Today I’m sharing a sneak peek excerpt of Chapter One from Oh Danny Boy, my sweet contemporary romance novel set in Ireland.
This book is a reader favorite (note reviews!) and is also available in print and audiobook. Snag your copy today!
“Seamus, don’t jump!” Clara Donovan heard her own cries, the shouts resounding through the misty night air. She raced across the sidewalk toward Farthing Bridge, her gaze riveted on a horror she didn’t want to believe.
Her older brother Seamus sat on the edge of a tall bridge with his head slumped in his hands, a bottle of whiskey beside him. The arched stone bridge spanned the River Farthing, connecting the town to a once-popular marketplace.
No. It couldn’t be. Her breath burned in her chest as she took in gulps of dampness and drizzle. Don’t stop. Run faster.
When she reached the bridge, she elbowed through a group of late-night revelers. Several pointed up at Seamus. “He’s off the rails!” someone shouted.
Her brother seemed unaware of the gathering crowd. He swung his legs back and forth like an underwound metronome and stared into the ice-cold river below.
She shook off the image of him on her living room floor several days earlier. He’d been passed out drunk. Should she have phoned a treatment center? No. She could fix her brother’s problems. He simply needed encouragement, surrounded by his loving, supportive family.
Seamus. Gentle Seamus. Kind and fiery-haired, quick to temper, quicker to make amends. Her heart squeezed at the scruffy, dejected man he’d become since his wife had died.
Clara put her hands on her knees and took in calm, even breaths. Quickly, she assessed the corroded pedestrian catwalk leading to the top of the bridge, the skull and crossbones sign that warned Danger.
She stared upward at her sweet brother. “Dear saints in heaven, Seamus,” she whispered. “You promised me that you’d never drink again.”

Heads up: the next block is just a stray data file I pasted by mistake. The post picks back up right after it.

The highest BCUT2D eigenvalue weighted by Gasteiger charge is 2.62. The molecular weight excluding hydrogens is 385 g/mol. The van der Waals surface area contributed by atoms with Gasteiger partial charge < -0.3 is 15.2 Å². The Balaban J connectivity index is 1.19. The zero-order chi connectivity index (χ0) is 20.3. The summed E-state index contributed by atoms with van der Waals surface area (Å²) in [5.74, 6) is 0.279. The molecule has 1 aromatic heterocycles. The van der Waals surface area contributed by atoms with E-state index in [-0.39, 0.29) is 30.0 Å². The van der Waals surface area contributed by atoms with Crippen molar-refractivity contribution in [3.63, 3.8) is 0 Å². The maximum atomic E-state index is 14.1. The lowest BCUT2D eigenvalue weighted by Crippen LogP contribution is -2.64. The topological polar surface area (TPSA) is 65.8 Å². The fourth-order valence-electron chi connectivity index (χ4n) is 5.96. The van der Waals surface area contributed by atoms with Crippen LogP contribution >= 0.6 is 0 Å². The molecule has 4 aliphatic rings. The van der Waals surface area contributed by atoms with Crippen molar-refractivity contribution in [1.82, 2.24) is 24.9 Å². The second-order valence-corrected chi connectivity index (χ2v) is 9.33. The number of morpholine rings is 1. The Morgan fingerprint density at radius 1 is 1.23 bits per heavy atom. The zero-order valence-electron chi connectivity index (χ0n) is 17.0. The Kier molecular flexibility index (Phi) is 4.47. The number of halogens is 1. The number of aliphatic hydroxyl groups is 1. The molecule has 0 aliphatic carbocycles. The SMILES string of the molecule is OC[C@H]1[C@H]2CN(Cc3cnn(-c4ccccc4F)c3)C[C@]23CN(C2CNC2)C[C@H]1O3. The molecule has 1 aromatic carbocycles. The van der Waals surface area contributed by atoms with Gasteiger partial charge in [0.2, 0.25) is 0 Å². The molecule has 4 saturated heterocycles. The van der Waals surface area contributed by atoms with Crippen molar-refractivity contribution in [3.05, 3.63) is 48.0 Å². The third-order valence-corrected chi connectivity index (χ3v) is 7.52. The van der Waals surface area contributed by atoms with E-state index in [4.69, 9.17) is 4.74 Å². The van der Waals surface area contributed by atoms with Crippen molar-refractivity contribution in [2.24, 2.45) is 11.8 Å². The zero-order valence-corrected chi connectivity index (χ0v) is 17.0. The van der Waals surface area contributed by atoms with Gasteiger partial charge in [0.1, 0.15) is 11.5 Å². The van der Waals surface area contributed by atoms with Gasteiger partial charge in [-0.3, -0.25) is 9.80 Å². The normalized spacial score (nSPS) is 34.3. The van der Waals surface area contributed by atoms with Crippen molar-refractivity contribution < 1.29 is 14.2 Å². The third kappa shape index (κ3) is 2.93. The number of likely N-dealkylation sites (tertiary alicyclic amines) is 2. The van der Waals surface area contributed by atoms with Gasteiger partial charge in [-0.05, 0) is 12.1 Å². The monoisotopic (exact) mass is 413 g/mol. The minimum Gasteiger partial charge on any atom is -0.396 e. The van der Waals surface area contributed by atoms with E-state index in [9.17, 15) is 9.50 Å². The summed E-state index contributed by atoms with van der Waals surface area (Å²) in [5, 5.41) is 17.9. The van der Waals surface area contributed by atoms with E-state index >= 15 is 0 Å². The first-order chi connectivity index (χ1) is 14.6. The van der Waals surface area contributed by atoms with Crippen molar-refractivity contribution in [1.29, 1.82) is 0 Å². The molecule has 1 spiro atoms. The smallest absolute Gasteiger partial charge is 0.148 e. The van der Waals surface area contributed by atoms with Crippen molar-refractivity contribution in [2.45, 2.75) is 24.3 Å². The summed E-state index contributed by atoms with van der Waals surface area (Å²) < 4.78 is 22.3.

She stuffed her wool gloves into her jacket pockets and bent to lace her weatherproof boots tighter. There was no time to dash around the river to the street that crossed the bridge, and she certainly wouldn’t ask anyone in the crowd to lend a hand.
She yanked off the “Danger” sign and threw it to the ground. That pressing feeling in her chest, like she was running out of air, slowed her movements. Dragging in another breath, she grasped the slippery wet handrails and stepped onto the bottom rung of the catwalk.
“Missus, are you trained for this?” a man from the crowd inquired.
She glanced around. The man stood a hairsbreadth away. He was tall with piercing blue eyes and carried a guitar case. His dark brown hair had a reddish tinge and his navy wool jacket strained against his athletic form.
“Thanks. I can manage on my own.”
Despite her refusal, she hesitated. Was she trained to climb to the top of a rusted bridge when she was crippled with fear and could hardly breathe? Umm, no. But she was desperate, and desperation made people do things they thought they could never do.
“I insist.” The man set his guitar case on the grass and stepped forward. “Who’s sitting on the top of the bridge?”
“I’ll follow behind you. No worries.”
No worries. Dear saints in heaven, her brother was about to jump off a bridge.
She gripped the slick railings with both hands and began climbing, acutely aware of the guitar player’s encouraging whispers behind her. She counted each step until she reached the top, scrambled to her feet, and raced to her brother. Seamus’s chin was hunkered in his hands, the empty whiskey bottle beside him.
She stopped a foot away from him. “Seamus, come with me.”
His legs stopped swinging. He turned to her, his metallic-grey eyes glazed with drink. “What’re you doing here?”
“I’m looking out for you, same as always.” She attempted to keep her tone light. “The weather’s a wee bit fierce up here. The wind and rain are driving my hair sideways.”
Inwardly, she shuddered. He was a sight wearing tattered clothes, his flaming red hair caught in a ponytail.
“And who’s that dodgy bloke behind you?”
“Someone who’s offered to help.” She struggled to control her trembling. Her brother’s big-boned body was precariously close to the edge.
Seamus’s mouth twisted. “It’s better if I end my life. I’m on me tod, I’m all alone.”
She extended a hand. “You’re not alone. I’m here for you.”
*** End of excerpt Oh Danny Boy by Josie Riviera
Copyright © 2018 Josie Riviera
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